I don't in the least worry about icebergs melting - they've done this many times before, only to reform - but I'm absolutely terrified at the uncontrolled pollution caused by precisely those policies deployed to "mitigate" climate change. Will study your comment further and reply later, NiV. Thank you.

March 4, 2017 | Unregistered CommenterEcoute Sauvage

"But I did write that draft, so I must reply to NiV."

Don't feel under any pressure to reply if you don't want to, or don't find the discussion interesting.

I post comments/replies because I find the discussion/debate interesting, and generally assume that if other people reply to my comments it's because they want to debate, too. That has led to some problems in the past, where people got upset by the debate on topics they cared deeply about, but felt pressure to keep on participating out of 'politeness', whereas I was just looking at it as an intellectual exercise. This may not apply to you, but I find it useful to remind people who don't know me that it's supposed to be fun! I'll chase details and pick apart people's statements in a way that can be perceived as aggressive, because I'm interested to see whether I have something new to learn from somebody who disagrees with me. If someone drops out of the conversation or changes the subject, that's fine.

And I'm certainly not going to have any issues with a draft comment that might have been posted in error!

March 4, 2017 | Unregistered CommenterNiV

NiV - I think all living creatures are happiest when operating at full deployment of their abilities, and one way to get to that is to engage into a fight! I'm not conspiracy-minded but I suspect you knew that, for a Trump supporter, getting mistaken for what is known in alt-right circles as a snowflake, is positively insulting :)

Seriously - your courtesy is appreciated but I assure you in my case wholly misplaced.

March 4, 2017 | Unregistered CommenterEcoute Sauvage

Ecoute,

I suspected as much, but I like to be sure the Rules of Engagement are understood explicitly.

I know about 'special snowflakes', but as it happens some of the worst incidents I've had were with people on what is now called the alt-right arguing about religion. For me, theological disputation is an entertaining intellectual exercise. For the deeply religious it's the core of their worldview and the foundation of all that is good and holy in this world; the moral bedrock of society, and they get seriously upset at people laughing at it. (I'm actually a lot more tolerant of it than many atheists, since I'm a firm believer in freedom of belief, but it doesn't always come across that way when I'm dissecting some of the more 'controversial' bits of the Old Testament!)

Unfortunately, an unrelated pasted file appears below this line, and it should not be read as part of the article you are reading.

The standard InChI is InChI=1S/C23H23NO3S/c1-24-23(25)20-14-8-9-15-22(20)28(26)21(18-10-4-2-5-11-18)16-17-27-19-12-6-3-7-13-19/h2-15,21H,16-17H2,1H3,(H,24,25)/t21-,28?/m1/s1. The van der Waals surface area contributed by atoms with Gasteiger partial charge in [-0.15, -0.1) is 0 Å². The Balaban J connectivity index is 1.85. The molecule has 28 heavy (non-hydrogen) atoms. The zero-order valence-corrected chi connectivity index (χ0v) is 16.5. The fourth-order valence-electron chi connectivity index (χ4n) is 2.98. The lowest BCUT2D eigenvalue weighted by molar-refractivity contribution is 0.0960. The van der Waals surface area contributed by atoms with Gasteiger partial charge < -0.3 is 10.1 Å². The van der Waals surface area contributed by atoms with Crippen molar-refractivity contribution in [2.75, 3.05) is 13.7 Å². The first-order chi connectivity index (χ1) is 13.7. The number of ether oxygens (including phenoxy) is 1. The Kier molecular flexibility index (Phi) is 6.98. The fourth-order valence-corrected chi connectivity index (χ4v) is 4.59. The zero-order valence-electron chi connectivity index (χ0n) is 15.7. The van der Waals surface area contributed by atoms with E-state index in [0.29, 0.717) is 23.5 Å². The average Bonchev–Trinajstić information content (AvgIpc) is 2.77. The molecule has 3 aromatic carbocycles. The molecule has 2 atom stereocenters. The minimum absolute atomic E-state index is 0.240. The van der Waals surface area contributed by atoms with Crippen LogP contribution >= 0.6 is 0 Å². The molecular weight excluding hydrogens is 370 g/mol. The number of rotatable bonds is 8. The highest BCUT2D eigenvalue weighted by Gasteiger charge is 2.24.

So while the spirit of your reply is appreciated, I don't apologise for making the same point to people on the right as to those on the left. :-)

March 4, 2017 | Unregistered CommenterNiV

Ecoute -

=={ I'm not conspiracy-minded but I suspect you knew that, for a Trump supporter, getting mistaken for what is known in alt-right circles as a snowflake, is positively insulting :) }==

Indeed. Observing your humanly Trump-supporting attributes, I was hoping that you would respond to my questions on the thread below. And knowing that the character of being a snowflake was so completely unlikely in your case, I could only assume that responding to me would be so far below an invitation for you to "operate at full deployment of [your abilities]," that it wasn't worth your time. But should you decide to take an opportunity to display your awesome abilities for MY benefit only, I would still like to read your responses. You won't get anything out of it, but your magnimity might help me to expand my horizons of what little improvements may be possible if I reach for the stars.

March 4, 2017 | Unregistered CommenterJoshua

Ecoute -

Sorry, that should have read.... Indeed. Observing your humanly he-manly Trump-supporting attributes,....

March 4, 2017 | Unregistered CommenterJoshua

Joshua - is this the part (from a previous discussion) being referenced here?
>>>>> start quote >>>>>>>


Ecoute -

Sorry to see you go. If you do ever come back, I would appreciate it if you would take some time to describe the metrics you use to measure an increase in political correctness (using a definition of the term that isn't circular and partisan/agenda-driven), as a proxy for an increase in totalitarianism. it would also be great if you could provide a more direct (i.e., not a 'proxy") measure of increased totalitarianism (over a meaningful time period).

==} His fight against political correctness is a fight against totalitarianism and in that he has my unqualified support. {==